If you ship your products to a country outside the EU, you will be subject to customs legislation. There is often confusion about which documents you need to include to get your package to its final destination as smoothly as possible. In this article we explain what a commercial invoice is, why you need this document and how to fill it out.
In this article, we will answer the following questions:
- What is a commercial invoice and what is it used for?
- Create your commercial invoice using our template
- What is the difference between a commercial invoice and a CN22 or CN23 form?
- Paperless Trade for shipments via DHL Express or UPS
- How do you fill in a commercial invoice?
- Commercial invoice glossary
- How do you add the commercial invoice to your shipment?
A commercial invoice is a special export document that helps your package get through customs. A properly completed and correct commercial invoice for export helps customs authorities quickly decide which taxes and import duties apply to your package. And this prevents delays.
In addition, customs officials can see whether your package meets all the requirements and they can pass on information (e.g. the recipient’s tax liability) to the country of destination. If you fill in this invoice correctly, there is a greater chance that your package will arrive on time. Packages within the EU do not require this special invoice. A list of EU countries can be found on the website of the Dutch Tax and Customs Administration. If in doubt, you can also consult the list of exceptions because some countries or territories are part of the EU but are not part of the EU customs territory.
In addition to the commercial invoice, some international shipments outside the EU also require a customs declaration (CN22 or CN23), a CP71 dispatch note, and possibly a Certificate of Origin (CO). This article will mainly discuss the commercial invoice for international shipping.
Buying internationally is getting easier, but international shipping remains a bit more difficult and filling in a commercial invoice is quite a bit of work. But we have made it a little easier with a handy template that helps you fill out this export document. This way you can be sure that your invoice meets all the current requirements and that the details have been filled in correctly. Fill in all the details of your commercial invoice and then easily download your ready-made commercial invoice in PDF format.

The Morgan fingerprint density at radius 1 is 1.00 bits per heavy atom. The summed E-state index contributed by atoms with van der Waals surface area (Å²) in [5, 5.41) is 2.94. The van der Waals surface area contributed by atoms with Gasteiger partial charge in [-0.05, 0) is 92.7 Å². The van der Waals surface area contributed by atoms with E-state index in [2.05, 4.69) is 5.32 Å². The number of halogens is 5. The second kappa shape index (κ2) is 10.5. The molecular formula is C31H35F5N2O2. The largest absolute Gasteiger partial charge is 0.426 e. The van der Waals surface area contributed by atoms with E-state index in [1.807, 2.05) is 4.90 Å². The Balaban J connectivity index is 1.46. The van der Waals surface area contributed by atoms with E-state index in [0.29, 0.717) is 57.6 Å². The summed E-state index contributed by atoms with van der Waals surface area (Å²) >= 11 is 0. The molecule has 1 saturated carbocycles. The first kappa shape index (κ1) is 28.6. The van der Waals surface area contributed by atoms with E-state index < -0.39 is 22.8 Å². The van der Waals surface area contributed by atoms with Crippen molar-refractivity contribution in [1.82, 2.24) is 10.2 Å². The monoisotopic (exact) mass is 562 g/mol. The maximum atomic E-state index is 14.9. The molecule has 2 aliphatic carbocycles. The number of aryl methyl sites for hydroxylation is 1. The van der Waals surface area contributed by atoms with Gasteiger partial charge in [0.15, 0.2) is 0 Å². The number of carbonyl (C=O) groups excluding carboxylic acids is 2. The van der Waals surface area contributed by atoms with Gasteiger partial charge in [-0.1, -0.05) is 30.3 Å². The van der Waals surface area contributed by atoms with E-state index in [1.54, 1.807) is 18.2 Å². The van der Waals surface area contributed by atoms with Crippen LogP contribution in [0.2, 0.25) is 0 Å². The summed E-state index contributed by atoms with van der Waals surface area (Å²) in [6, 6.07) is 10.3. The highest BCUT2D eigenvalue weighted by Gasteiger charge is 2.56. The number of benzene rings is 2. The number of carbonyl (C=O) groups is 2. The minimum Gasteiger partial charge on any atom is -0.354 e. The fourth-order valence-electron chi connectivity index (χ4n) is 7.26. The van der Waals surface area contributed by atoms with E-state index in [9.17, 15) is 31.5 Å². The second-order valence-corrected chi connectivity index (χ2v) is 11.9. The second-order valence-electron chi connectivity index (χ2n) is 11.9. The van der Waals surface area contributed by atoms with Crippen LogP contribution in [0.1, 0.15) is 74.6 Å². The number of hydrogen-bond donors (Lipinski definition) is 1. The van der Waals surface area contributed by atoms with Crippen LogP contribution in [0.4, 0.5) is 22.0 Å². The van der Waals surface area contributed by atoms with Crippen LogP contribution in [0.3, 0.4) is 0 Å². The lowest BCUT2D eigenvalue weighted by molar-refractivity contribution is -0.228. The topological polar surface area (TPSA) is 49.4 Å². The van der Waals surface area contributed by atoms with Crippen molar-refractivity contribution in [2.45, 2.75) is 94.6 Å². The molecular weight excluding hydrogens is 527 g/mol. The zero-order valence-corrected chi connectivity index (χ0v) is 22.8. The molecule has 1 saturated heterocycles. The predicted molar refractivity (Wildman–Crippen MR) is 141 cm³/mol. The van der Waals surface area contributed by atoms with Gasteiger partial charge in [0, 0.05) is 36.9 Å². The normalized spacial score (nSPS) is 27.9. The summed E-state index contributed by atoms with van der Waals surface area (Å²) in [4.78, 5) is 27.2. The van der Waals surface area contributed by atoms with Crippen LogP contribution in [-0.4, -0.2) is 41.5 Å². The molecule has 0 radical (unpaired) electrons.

When sending an international package to a country outside the EU, you often need several documents. Sometimes people are confused about the difference between the commercial invoice and the CN22 and CN23 documents mentioned above. This is not surprising: both forms give customs authorities information about what goods are entering and leaving a country. However, these two forms have little to do with each other and they should not be mixed up. So what exactly is the difference? First, let’s briefly discuss what each document involves:
CN22 and CN23
A CN22 or CN23 form is a mandatory customs form that must be added to shipments outside the EU. The form is mainly used for shipments that are transported by a postal company. The value or weight of the shipment determines whether you use form CN22 or CN23. The form contains information about the goods being transported and this information is used to determine whether tax must be paid. A CN23 form is always accompanied by a CP71 dispatch note.
The commercial invoice
The commercial invoice is also an export document that you add to all commercial shipments outside the EU. It is a binding customs document that mainly contains information about the contents of the package and the agreements made (Incoterms), such as who pays the customs costs. Based on the commercial invoice, the customs authorities determine whether import duties have to be paid on the goods.
A CN22 or CN23 document requires you to fill in a bit more information than the commercial invoice, but the idea behind it is the same. Both documents provide information about the contents of the package so that customs authorities can decide whether the parcel can enter the country, and who is responsible for which taxes and import duties.